The owner of a fledgling independent pro baseball league based in Canada is interested in bringing a team to Old Orchard Beach to play next summer at The Ballpark.

Colin Cummins said his East Coast Baseball League is looking to field eight teams next summer. After learning that OOB had recently lost its baseball franchise, Cummins made some inquiries and determined that OOB “would be a really good fit for us.”

The Old Orchard Beach Raging Tide played at The Ballpark the past four summers, the last three in the Futures Collegiate Baseball League, a wooden-bat summer league.

Cummins said the ECBL would be considered the equivalent of high Class A in the organized minor leagues. The ECBL has just three teams – two located in Canada – and is in discussion with several cities. “We’re kind of in a holding pattern right now,” said Cummins, who is a sports agent. “But I think we’re in a good spot. If we get to eight (teams) that’s great. I think we can do it with six.”

Old Orchard Beach is a summer tourist destination for many Canadians. A team that has connections with Canada could be a good draw.

“I am very open to talking to (Cummings),” said Larry Mead, the town manager. “The connection with our Canadian visitors is intriguing and one I’ve thought about before. It’s a natural.”


Sharri MacDonald, a state representative from Old Orchard Beach, was one of the original volunteers who helped restore The Ballpark and is hopeful that baseball will return.

“I think a lot of us who started the revitalization want to see some team there next summer,” she said. “We brought that stadium back to life for baseball.”

The Ballpark had been home to the Triple-A Maine Guides from 1984-88. But after the Guides left, the stadium went unused for 15 years and fell into disarray, overcome with trees and shrubs and a rotting clubhouse.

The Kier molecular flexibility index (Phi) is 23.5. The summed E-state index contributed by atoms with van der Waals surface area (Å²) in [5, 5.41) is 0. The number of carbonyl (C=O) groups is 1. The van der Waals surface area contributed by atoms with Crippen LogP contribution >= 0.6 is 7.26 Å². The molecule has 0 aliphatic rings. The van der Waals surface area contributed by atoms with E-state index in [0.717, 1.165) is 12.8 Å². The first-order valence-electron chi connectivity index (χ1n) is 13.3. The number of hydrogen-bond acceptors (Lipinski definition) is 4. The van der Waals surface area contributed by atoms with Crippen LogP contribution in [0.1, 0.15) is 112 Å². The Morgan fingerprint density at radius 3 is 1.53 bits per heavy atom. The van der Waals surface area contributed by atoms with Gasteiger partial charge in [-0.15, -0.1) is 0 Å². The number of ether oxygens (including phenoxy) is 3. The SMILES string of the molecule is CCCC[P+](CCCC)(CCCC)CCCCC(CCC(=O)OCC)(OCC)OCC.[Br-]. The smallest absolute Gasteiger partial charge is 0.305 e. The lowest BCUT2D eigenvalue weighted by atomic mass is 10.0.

A group of volunteers started to work on the stadium about five years ago, hoping to return baseball to The Ballpark. The Raging Tide arrived in the summer of 2011, playing in the New England Collegiate Baseball League for one season before turning to the FCBL.

But after three years, owners John and Pam Gallo sold the franchise when they could no longer operate it on their own. They had sought other investors but found none. The team was relocated to Bristol, Connecticut.

Cummins said when he heard that the Raging Tide had departed, he contacted a former client, Dan McNamara, to get his opinion. McNamara is the manager of the Torrington (Connecticut) Titans of the FCBL. Cummins has yet to contact OOB officials, but plans to shortly.


Cummins, a former player in the independent Frontier League, said the East Coast Baseball League will play a 60-game schedule, be located in the Northeast and have 22-man rosters. He and his partners are starting the league to give more players a chance to play professionally.

“There’s a large amount of players that come out of college and don’t have a place to go and they’re good players,” he said. “It is a goal of mine and my partner to make sure we have a new place for players to go and potentially springboard them to the next level as well.”

MacDonald would like to be part of that.

“I think this might be the spark that we need to make things happen,” she said.

Mike Lowe can be contacted at 791-6422 or at [email protected]

Twitter: MikeLowePPH

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